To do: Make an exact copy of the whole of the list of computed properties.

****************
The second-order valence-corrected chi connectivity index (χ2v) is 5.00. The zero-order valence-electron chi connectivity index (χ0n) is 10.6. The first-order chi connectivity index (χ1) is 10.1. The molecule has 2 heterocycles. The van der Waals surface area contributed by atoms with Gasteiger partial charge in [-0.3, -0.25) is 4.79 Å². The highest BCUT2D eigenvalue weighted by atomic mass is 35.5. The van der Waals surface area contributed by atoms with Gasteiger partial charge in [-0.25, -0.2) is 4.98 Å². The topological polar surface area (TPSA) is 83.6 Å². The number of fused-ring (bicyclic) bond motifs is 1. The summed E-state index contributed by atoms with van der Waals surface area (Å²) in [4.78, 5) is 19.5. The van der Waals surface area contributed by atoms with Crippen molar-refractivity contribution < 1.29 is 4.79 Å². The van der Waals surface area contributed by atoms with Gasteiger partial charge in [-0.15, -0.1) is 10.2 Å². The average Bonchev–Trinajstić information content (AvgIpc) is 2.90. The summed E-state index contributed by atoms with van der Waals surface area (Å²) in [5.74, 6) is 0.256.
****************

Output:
The second-order valence-corrected chi connectivity index (χ2v) is 5.00. The zero-order valence-electron chi connectivity index (χ0n) is 10.6. The first-order chi connectivity index (χ1) is 10.1. The molecule has 2 heterocycles. The van der Waals surface area contributed by atoms with Gasteiger partial charge in [-0.3, -0.25) is 4.79 Å². The highest BCUT2D eigenvalue weighted by atomic mass is 35.5. The van der Waals surface area contributed by atoms with Gasteiger partial charge in [-0.25, -0.2) is 4.98 Å². The topological polar surface area (TPSA) is 83.6 Å². The number of fused-ring (bicyclic) bond motifs is 1. The summed E-state index contributed by atoms with van der Waals surface area (Å²) in [4.78, 5) is 19.5. The van der Waals surface area contributed by atoms with Crippen molar-refractivity contribution < 1.29 is 4.79 Å². The van der Waals surface area contributed by atoms with Gasteiger partial charge in [-0.15, -0.1) is 10.2 Å². The average Bonchev–Trinajstić information content (AvgIpc) is 2.90. The summed E-state index contributed by atoms with van der Waals surface area (Å²) in [5.74, 6) is 0.256.